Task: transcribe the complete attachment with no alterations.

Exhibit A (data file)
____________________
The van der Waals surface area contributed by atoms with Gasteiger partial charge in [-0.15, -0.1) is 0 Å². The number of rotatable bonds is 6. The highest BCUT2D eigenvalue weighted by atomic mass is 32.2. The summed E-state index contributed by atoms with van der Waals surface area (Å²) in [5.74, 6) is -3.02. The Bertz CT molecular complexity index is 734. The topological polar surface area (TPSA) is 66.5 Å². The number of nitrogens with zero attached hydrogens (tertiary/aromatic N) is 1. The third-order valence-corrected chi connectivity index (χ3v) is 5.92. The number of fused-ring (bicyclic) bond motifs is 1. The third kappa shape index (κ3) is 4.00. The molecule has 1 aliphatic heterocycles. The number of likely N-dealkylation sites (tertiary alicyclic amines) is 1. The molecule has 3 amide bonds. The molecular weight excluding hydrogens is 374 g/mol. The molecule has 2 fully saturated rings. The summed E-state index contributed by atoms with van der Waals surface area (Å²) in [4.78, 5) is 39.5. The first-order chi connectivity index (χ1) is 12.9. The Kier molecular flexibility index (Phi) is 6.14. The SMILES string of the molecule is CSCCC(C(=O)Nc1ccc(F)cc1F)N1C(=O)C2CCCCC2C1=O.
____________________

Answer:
The van der Waals surface area contributed by atoms with Gasteiger partial charge in [-0.15, -0.1) is 0 Å². The number of rotatable bonds is 6. The highest BCUT2D eigenvalue weighted by atomic mass is 32.2. The summed E-state index contributed by atoms with van der Waals surface area (Å²) in [5.74, 6) is -3.02. The Bertz CT molecular complexity index is 734. The topological polar surface area (TPSA) is 66.5 Å². The number of nitrogens with zero attached hydrogens (tertiary/aromatic N) is 1. The third-order valence-corrected chi connectivity index (χ3v) is 5.92. The number of fused-ring (bicyclic) bond motifs is 1. The third kappa shape index (κ3) is 4.00. The molecule has 1 aliphatic heterocycles. The number of likely N-dealkylation sites (tertiary alicyclic amines) is 1. The molecule has 3 amide bonds. The molecular weight excluding hydrogens is 374 g/mol. The molecule has 2 fully saturated rings. The summed E-state index contributed by atoms with van der Waals surface area (Å²) in [4.78, 5) is 39.5. The first-order chi connectivity index (χ1) is 12.9. The Kier molecular flexibility index (Phi) is 6.14. The SMILES string of the molecule is CSCCC(C(=O)Nc1ccc(F)cc1F)N1C(=O)C2CCCCC2C1=O.